Warriors

Presented By WarriorsUltimate
Warriors

Editor’s note: Monte Poole, Logan Murdock, Drew Shiller and Grant Liffmann participated in NBC Sports Bay Area's inaugural Warriors Ultimate Draft. All four chose squads from a 25-man pool of legends from the last 30 years, plus five "classic" players from before 1990. Our team of experts will analyze the merits of each team until a winner is crowned.

While ranking the top 25 Warriors of the last 30 years for an Ultimate Draft, it didn’t take long to realize a few apologies would follow. There was considerable anguish over the final cuts.

Among the players whose exclusion should not diminish their significance: Harrison Barnes, Matt Barnes, Al Harrington, Rod Higgins, Tyrone Hill, Jarrett Jack, Marreese Speights and David West. All made notable contributions to teams that went to the playoffs or won championships.

But the draft pool was limited to 25. So, let the debates begin.

25) Erick Dampier

The 6-foot-11 center averaged 9.5 points, 7.8 rebounds and 1.7 blocks as a Warrior. Neither explosive nor stout, Damp isn’t among the top 25 but made it because his final season (12.3 ppg, 53.5 FG pct., 12.0 rpg, 1.9 blocks) was as good as any center during this span.

24) Adonal Foyle

He had the misfortune of being the No. 8 overall pick in 1997, leaving Tracy McGrady to go ninth. Never a star, Foyle was a sturdy defensive force -- he’s the franchise career leader in blocks -- who as a bonus was an invaluable presence in the locker room.

23) Joe Smith

Selected first overall in 1995, the 6-foot-9 forward could score, rebound and defend. His 2.6 seasons as a Warrior were the best of his career. Falling under the guidance of Latrell Sprewell, Joe regressed in his third year and was traded and never reached his potential.

 

22) Sarunas Marciulionis

At 6-5, 220 pounds, with the feral ferocity of a Russell Westbrook, “Rooney” was a killer finishing the break or slamming his chiseled physique into the crowded paint. His star potential was hijacked by injuries and the bullying of coach Don Nelson.

21) Billy Owens

He was an uber-talented 6-9 athlete who was an average shooter but could pass like a great guard and rebound like a good power forward. His all-around game was ripe for triple-doubles, but Owens made a habit of dominating one night, disappearing the next.

20) Shaun Livingston

Coming in as a free agent in 2014, he became a valuable rotation player on fabulous teams. At 6-7, Livingston was a deadly scorer in the post or from midrange. He won three rings as the perfect third guard behind Stephen Curry and Klay Thompson.

19) Andris Biedrins

The 7-footer was 18 years old when he came to America and by age 22, looked as if he had a chance to approach All-Star status. He had very good hands and attacked the glass with alacrity. Injuries and lack of dedication robbed him of an impressive career.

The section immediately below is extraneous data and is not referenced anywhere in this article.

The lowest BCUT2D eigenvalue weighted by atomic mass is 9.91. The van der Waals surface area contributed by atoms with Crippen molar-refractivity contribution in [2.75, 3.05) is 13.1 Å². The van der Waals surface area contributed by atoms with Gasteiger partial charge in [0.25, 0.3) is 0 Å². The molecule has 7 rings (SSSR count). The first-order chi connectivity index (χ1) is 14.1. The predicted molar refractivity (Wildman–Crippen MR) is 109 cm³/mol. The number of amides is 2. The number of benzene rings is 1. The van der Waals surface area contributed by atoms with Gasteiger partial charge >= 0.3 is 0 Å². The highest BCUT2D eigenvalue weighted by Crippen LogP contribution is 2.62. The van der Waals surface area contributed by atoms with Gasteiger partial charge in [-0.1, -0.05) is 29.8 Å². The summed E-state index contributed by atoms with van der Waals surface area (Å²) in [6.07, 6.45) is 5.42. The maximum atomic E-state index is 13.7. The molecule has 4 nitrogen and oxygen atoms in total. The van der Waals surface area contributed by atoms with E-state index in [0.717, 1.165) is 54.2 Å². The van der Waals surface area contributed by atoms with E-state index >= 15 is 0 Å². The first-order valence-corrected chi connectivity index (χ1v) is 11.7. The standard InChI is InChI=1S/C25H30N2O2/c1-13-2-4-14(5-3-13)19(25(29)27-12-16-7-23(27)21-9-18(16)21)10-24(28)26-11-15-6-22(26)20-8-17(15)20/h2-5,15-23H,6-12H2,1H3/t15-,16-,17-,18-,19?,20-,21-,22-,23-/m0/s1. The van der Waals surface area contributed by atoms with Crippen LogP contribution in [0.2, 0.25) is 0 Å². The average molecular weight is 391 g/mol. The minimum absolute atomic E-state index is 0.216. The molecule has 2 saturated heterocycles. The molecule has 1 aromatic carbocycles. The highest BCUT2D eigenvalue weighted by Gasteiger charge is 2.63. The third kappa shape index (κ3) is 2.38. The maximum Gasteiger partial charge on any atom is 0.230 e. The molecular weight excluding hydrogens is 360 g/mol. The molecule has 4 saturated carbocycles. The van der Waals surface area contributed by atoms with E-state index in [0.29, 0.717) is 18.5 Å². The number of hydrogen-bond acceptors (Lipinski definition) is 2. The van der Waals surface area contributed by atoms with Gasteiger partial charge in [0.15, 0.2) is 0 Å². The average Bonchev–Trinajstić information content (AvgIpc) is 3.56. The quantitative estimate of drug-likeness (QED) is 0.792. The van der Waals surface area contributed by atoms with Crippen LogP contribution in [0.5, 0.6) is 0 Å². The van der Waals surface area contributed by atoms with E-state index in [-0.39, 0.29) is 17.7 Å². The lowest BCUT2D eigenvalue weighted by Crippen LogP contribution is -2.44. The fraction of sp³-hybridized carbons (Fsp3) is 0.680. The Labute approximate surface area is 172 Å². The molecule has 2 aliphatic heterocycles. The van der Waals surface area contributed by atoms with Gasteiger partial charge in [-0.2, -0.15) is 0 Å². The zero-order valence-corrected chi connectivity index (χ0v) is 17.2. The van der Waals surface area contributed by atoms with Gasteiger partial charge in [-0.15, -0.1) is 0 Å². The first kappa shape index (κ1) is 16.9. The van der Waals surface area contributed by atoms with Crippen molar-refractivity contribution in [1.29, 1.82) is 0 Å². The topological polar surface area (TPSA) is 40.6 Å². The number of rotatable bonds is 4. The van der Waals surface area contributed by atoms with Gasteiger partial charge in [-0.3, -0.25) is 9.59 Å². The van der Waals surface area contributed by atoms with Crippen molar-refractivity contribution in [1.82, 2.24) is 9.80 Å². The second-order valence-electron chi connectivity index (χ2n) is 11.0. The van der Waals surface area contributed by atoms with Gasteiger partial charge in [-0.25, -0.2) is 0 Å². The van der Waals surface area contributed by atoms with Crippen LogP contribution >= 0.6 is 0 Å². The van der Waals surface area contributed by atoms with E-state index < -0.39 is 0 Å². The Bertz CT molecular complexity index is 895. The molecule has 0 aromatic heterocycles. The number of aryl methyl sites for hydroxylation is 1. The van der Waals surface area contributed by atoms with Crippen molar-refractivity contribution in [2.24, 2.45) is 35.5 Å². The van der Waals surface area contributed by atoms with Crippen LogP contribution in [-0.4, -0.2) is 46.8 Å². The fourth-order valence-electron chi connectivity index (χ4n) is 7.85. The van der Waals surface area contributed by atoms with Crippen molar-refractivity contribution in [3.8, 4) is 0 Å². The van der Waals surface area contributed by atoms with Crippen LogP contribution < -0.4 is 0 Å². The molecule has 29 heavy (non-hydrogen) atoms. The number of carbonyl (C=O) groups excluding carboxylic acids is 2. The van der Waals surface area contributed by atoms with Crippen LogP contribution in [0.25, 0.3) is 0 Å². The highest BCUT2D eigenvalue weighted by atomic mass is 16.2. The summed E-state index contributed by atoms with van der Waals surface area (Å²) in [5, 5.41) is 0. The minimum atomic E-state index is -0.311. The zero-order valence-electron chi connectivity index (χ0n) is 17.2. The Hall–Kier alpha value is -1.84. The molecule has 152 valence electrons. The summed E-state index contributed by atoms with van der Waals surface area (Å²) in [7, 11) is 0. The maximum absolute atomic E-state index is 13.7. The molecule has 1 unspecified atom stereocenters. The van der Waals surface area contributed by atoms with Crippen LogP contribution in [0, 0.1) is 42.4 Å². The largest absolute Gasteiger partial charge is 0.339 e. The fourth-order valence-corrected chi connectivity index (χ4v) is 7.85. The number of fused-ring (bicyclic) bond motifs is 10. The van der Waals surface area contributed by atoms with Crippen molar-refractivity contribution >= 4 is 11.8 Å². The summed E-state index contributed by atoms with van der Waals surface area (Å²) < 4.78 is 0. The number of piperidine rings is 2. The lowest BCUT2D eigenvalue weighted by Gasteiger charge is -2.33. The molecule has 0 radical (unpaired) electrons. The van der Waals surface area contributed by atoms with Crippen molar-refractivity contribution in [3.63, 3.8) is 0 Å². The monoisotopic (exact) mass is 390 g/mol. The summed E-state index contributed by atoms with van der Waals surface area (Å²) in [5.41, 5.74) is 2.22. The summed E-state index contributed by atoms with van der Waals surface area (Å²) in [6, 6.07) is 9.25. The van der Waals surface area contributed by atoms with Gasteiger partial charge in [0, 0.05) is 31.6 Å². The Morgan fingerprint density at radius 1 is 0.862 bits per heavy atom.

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18) Stephen Jackson

Forever the soul of the “We Believe” team, Jackson was a good player with the swagger of a great. He talked trash, took and made big shots. His demolition of Dirk Nowitzki is the ’07 playoffs was a splendid example of getting inside the head of a star.

17) Andrew Bogut

His arrival via trade in 2012 was a signal that defense, long an area of negligence, was now a priority. A tremendous passer, he was a legit lob threat that was their best rim protector since Nate Thurmond. He also aided the development of Draymond Green.

16) David Lee

The first major acquisition authorized by the Lacob-Guber ownership, he was a double-double machine and, in 2013, the team’s first All-Star Game representative in 16 years. His role diminished after that season, but D-Lee was part of the franchise turnaround.

15) Antawn Jamison

In the wake of the Sprewell-Carlesimo fiasco, the franchise longed for high-character players capable of producing. The 6-9 forward delivered, averaging 20.2 points and 7.5 rebounds over five seasons, but wasn’t impactful enough to lead a renaissance.

14) Monta Ellis

Among second-round draft picks since 1990, only Draymond Green was more effective. An old-school 2-guard trapped in a point guard’s body, Monta used his quickness to become a terrific offensive force, averaging more than 20 points in five of seven seasons.

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13) Jason Richardson

He was strong enough to venture into the paint and finish but also added a decent 3-ball. At a time when the Warriors were winning nothing, he was victorious in back-to-back in Slam Dunk contests. That was enough to make him an all-time fan favorite.

12) Andre Iguodala

Defended four positions with conceivably the fastest hands in Warriors history. A facilitator on offense but also made his share of clutch shots. Meanwhile, he was a mature presence in the locker room who earned every bit of his Finals MVP award in 2015.

11) Gilbert Arenas

He was among the most exciting youngsters drafted by the Warriors during this period. He had a complete offensive arsenal, a fearless disposition and was beloved by the fan base. Departed after two seasons and became an All-Star with the Wizards.

Check back Tuesday for the top 10.